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Each day TFO Canada publishes a sample of trade news on the Canadian import market along with any new, updated or changed regulations and legislations regarding international trade; countries in which TFO Canada offers services and on the export sectors which it promotes.


Tanzania: Govt Reaffirms to Cut Costs of Doing Business

Friday, June 13, 2014 > 08:57:59

(All Africa)

The government has resolved to remove all trade hassles that have been contributing to high cost of doing business to promote private sector's role in the economy.

Where the private sector is robust, it could provide an important source of finance to compliment government budgetary deficiency particularly in development expenditure.

This can be done by engaging it actively in exploring abundant investment opportunities in the industrial sector.

Moving the 2014/15 budget estimates in Dodoma last week, the Minister for Industry and Trade, Dr Abdallah Kigoda, said only 52 per cent of the budget allocation for his ministry was released, thus creating a gap in implementing development projects.

For the private sector to register outstanding performance, Dr Kigoda noted that the government should put in place enabling environment in order cut down production cost or cost of doing business.

He added, "It is high time to build up morale of the private sector by ensuring that its contributions in the economy is done in smooth and conducive environment, in order to do business at low cost."

The establishment of one stop border post and implementation of single custom territory are the current initiatives in pipeline, having an ultimate goal of creating conducive business environment for the private sector.

The Information and Communication Officer in the Ministry of Industry and Trade, Mr Thomas Mushi, said in an interview that the combined initiatives aim to foster free movement of cross border goods at the most minimum cost.

Since the government is not doing business, he said, the effective engagement of the private sector as an engine of economic growth is not to be underestimated.

Doing business at low cost guarantee not only attractive return to investors but also consumers enjoy goods at low prices. "One of the longstanding outcry of the business community in the country was the high cost of doing business fueled by border delays, multiplications of check points and weighing bridges, unreliable power and high transport costs, all of which made unprofitable business," he said.

But with one stop border post that entails a single or shared physical infrastructure where border agencies of neighbouring countries operate side by side, will remove multiplicity of border clearances and unnecessary delays.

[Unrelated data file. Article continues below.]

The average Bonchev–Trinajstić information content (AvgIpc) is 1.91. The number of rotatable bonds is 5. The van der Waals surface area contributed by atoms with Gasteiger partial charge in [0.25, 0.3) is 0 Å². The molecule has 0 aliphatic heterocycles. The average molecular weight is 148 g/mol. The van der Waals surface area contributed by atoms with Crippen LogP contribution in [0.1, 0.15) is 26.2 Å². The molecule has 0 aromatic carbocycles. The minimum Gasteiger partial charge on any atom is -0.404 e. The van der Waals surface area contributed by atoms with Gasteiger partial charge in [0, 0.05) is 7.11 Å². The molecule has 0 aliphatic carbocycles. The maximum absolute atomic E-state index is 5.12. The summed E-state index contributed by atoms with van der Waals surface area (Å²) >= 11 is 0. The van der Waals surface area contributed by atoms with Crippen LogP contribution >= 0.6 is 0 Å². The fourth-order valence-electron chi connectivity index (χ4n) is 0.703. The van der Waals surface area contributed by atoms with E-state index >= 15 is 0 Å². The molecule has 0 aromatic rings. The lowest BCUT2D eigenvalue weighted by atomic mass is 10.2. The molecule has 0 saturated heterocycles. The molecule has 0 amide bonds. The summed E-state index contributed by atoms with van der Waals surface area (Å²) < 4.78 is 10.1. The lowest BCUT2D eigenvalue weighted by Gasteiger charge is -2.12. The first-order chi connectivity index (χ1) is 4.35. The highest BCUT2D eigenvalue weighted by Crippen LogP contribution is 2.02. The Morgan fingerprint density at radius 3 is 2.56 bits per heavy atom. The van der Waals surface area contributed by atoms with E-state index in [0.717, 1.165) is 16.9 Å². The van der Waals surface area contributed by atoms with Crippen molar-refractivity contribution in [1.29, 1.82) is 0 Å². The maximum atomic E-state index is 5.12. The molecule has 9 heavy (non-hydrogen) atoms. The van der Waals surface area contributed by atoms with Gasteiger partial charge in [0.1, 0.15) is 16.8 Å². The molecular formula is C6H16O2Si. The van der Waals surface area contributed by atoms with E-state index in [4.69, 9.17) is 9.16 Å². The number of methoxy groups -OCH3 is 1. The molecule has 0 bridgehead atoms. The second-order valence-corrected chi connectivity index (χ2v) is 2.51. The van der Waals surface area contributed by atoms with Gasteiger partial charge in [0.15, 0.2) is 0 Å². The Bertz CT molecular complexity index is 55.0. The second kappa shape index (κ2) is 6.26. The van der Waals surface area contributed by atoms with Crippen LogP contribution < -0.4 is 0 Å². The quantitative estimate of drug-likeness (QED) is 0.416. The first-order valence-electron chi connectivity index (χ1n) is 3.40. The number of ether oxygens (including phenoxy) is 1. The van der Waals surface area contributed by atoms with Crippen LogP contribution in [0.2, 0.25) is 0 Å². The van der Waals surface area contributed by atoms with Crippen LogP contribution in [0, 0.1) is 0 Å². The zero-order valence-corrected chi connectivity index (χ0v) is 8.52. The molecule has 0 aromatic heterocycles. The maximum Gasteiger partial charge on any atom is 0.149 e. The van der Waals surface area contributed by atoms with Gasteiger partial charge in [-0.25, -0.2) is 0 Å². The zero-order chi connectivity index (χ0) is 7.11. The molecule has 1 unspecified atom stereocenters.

Mr Mushi said at Holili border post on the Tanzania side, the infrastructure to facilitate operations of the new arrangements is ready where over 5 million US dollars donor funded building with state-ofthe art facilities was completed since December, last year.

Another border post, Taveta on the Kenyan side which is nearly 6 million US dollars worth facility was expected to be ready last month.

The ultimate goal of establishing one stop border post is to reduce transit costs incurred in cross-border movement by combining the activities of both countries' border organisations and agencies at either a single common location or at a single location in either direction, without increasing risk to public safety or revenue collection.

However, one stop border post alone can not be a solution to cutting down cost of doing business; rather it is a combination of initiatives. Recently, the government piloted a single custom territory for the central corridor after the northern zone launched in January, this year.

The single custom territory initiatives are under the trilateral arrangement including Tanzania, Burundi and Uganda for the central corridor and Kenya, Rwanda and Uganda for the northern corridor that was piloted from January this year.

Once implemented, it is expected to eradicate trade barriers by adopting a central model of clearance of goods, whereby taxes and assessments will be done only at the first point of entry and, thus, ensure faster clearing of goods as well as reduction in the cost of doing business.

With the system, goods will be declared once at the country of destination before reaching the first entry point, thus cutting down operational costs as well as improving significantly the business climate in the region.

Also with the initiative, roadblocks will be eliminated by the adoption of electronic cargo tracking systems, replacing human intervention through automation of procedures that will also impact in stopping corruption.

For example, there will be a single weighing bridge from Dar es Salaam to Kabanga, Rusumo and Mutukula, an initiative that implies more cargo clearance at the Dar port, more revenues and employment.

Therefore, removing trade barriers is one of the crucial moves that will promote private sector participation in the economy, particularly in complimenting the government budget deficiency by investing in some development projects.

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